Apparently I upset some people with my story about Conway’s new 54-foot, $130,000 Christmas tree: the local paper here in town, The Log Cabin Democrat, has not one but two stories in their Sunday edition today that take aim at my coverage of the con-tree-versy. For whatever reason, they decided to dedicate quite a bit of column space to attempt to debunk some of the claims about the purchase of the gargantuan tannenbaum — but strangely, they attempt to debunk claims that I never actually made.
The first story begins with a bang:
An online alternative news website’s story claiming that Conway illegally or improperly “amended the city code” to purchase its Christmas tree from an Arkansas vendor has been making the social media rounds this week.
(I don’t know what an “alternative news website” is, but hey, at least we’re stars on social media.)
The author, Joe Lamb, continues:
The Arkansas Project story also claims that the purchase violated Conway Municipal Code § 3.04.02.
However, these allegations of allegations are flatly false. What I actually said was:
…the city council voted in August to carve out an exemption to the competitive bidding requirement for Get Lit.
That is in fact what the city did — they exempted this purchase from the bidding requirement. To my knowledge, that’s what you call it when you pass an ordinance that overrides an existing law and allows one company/transaction to operate outside of the standard rules. In fact, the title of their ordinance is “An ordinance waiving competitive bids for the purchase of holiday Christmas decor…” Waiving, exempting. Most people consider these words to be synonymous.
Here’s another quote from my original story:
So, why did the city amend the law and make a special exception for this company?
See what I did there? I used another word that’s generally considered to be synonymous with “waiving:” exception. I also said the city amended the law, not violated it. In my view, those are very different things. Apparently this distinction is lost on the Cabin.
And they weren’t done with me yet! The Cabin also ran a gem of an editorial on this subject. Here’s a taste:
And then there were claims that the tree was not only wrong or bad or foolish, but full-on illegal. There was an online story by the Arkansas Project…
Once again, this claim of a claim is bogus. What I actually said is that the city exempted this purchase from competitive bidding — a premise that no one seems to dispute. (Oh, and by the way, it’s public record.)
The only part of my story that might need updating is my claim that the city’s regular policy is to accept bids on projects over $10,000. According to the Cabin’s great investigative work, apparently the city passed an ordinance in 2010 that was intended to make their bidding requirements mirror the requirements set forth by the state. According to Mayor Tab Townsell and City Attorney Mike Murphy, this new ordinance (O-10-125) “repeals by implication” the old ordinance that required bids on items of more than $10,000 and replaces it with a new threshold of $20,000. Now, the ordinance they cite doesn’t spell out the new bidding policy, but it does adopt “City of Conway Purchasing Policies and Procedure.” According to the Cabin, this new policy says the city will use the state’s guidelines for bidding. This also, according to their report, gives the city the leeway to waive bidding when they want: the state provides a provision for city’s to waive the bidding requirements “in exceptional situations where this procedure is deemed not feasible or practical,” per A.C.A. § 14-58-303 (b)(1)(B).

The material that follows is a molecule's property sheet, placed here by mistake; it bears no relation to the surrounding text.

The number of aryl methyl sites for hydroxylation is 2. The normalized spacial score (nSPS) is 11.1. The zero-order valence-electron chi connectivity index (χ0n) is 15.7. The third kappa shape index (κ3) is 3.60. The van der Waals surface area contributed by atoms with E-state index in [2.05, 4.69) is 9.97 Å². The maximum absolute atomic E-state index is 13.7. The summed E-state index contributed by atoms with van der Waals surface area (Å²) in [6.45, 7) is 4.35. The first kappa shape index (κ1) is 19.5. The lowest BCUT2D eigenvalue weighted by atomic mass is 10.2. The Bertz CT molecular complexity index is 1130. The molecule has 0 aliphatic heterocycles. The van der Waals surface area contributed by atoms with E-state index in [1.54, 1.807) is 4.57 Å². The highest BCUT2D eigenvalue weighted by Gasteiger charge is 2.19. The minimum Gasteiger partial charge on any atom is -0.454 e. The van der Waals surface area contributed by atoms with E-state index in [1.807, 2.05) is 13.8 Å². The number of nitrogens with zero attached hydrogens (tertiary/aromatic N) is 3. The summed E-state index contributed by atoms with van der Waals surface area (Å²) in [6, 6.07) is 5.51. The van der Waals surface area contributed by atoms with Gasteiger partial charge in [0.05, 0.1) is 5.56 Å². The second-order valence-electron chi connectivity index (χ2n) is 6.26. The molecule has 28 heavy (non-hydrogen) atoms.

I haven’t been able to find a copy of the new policy online, but I’ve requested a copy from the city. Assuming the Cabin’s categorization of the new policy is correct, I’d be happy to concede the point that the city’s bidding threshold is set at $20,000 instead of $10,000 because 1. I never alleged the city did anything illegal and 2. This doesn’t change the fact that the city did waive bidding, which was one of my main concern from the beginning, due to the lack of transparency and excess cost to the taxpayers.
The Cabin should’ve known what my main concerns were which is why their claims against The Arkansas Project are so bizarre. How might they have known, you ask? I listed them in my original story (notably absent from the list: a claim that the city had broken the law). All of these concerns still stand and, to my knowledge, none of these concerns have been publicly disputed by the city or the Cabin:
1. The city’s competitive bidding requirement was circumvented for the benefit of one particular company
2. A quick Google search reveals multiple comparable Christmas trees for about half the price of the one sold by Get Lit
3. Whoever is benefiting, it sure isn’t the taxpayers
I’m just thinking out loud, but perhaps the Cabin’s time would be better spent getting answers to these concerns rather than putting words in my mouth. So far, they don’t seem to be that worried about the concerns I actually raised in my story (although they did like concern #2) — they’re mostly worried about the concerns I didn’t raise.
And since the Cabin seems to be desperate for story ideas, here’s a tip: there might be a pretty good story buried in the mayor’s evolving explanations for why competitive bidding was waived in the first place. He originally said the purchase was exempted from bidding because of “time constraints,” but now says it was “waived because of the practical advantages of buying from an Arkansas company.” I suppose both answers could be acceptable, but the Cabin doesn’t appear to be interested in examining these different
excuses explanations that were printed in their own paper. They’re apparently more interested in trying to smear me. Regardless of their motivations, this effort is a great distraction from the real issues at hand.